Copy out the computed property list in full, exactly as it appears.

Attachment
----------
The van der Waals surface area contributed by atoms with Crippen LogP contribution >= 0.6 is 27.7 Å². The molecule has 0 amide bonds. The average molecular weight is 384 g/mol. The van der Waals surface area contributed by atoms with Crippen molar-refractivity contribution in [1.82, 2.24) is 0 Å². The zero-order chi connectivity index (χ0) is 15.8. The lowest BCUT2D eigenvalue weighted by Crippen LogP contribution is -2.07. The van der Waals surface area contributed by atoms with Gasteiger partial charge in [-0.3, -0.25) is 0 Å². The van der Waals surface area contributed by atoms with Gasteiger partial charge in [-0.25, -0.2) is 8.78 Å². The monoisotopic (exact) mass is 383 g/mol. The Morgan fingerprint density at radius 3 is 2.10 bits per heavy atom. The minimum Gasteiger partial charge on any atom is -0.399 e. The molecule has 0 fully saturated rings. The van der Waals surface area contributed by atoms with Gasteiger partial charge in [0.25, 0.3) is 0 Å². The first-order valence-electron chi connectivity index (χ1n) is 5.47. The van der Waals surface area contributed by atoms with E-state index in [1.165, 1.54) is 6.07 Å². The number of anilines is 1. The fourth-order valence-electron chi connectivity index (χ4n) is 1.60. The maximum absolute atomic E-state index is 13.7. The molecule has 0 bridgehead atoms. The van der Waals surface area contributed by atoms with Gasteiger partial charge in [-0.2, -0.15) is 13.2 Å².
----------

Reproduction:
The van der Waals surface area contributed by atoms with Crippen LogP contribution >= 0.6 is 27.7 Å². The molecule has 0 amide bonds. The average molecular weight is 384 g/mol. The van der Waals surface area contributed by atoms with Crippen molar-refractivity contribution in [1.82, 2.24) is 0 Å². The zero-order chi connectivity index (χ0) is 15.8. The lowest BCUT2D eigenvalue weighted by Crippen LogP contribution is -2.07. The van der Waals surface area contributed by atoms with Gasteiger partial charge in [-0.3, -0.25) is 0 Å². The van der Waals surface area contributed by atoms with Gasteiger partial charge in [-0.25, -0.2) is 8.78 Å². The monoisotopic (exact) mass is 383 g/mol. The Morgan fingerprint density at radius 3 is 2.10 bits per heavy atom. The minimum Gasteiger partial charge on any atom is -0.399 e. The molecule has 0 fully saturated rings. The van der Waals surface area contributed by atoms with Gasteiger partial charge in [0.25, 0.3) is 0 Å². The first-order valence-electron chi connectivity index (χ1n) is 5.47. The van der Waals surface area contributed by atoms with E-state index in [1.165, 1.54) is 6.07 Å². The number of anilines is 1. The fourth-order valence-electron chi connectivity index (χ4n) is 1.60. The maximum absolute atomic E-state index is 13.7. The molecule has 0 bridgehead atoms. The van der Waals surface area contributed by atoms with Gasteiger partial charge in [-0.2, -0.15) is 13.2 Å².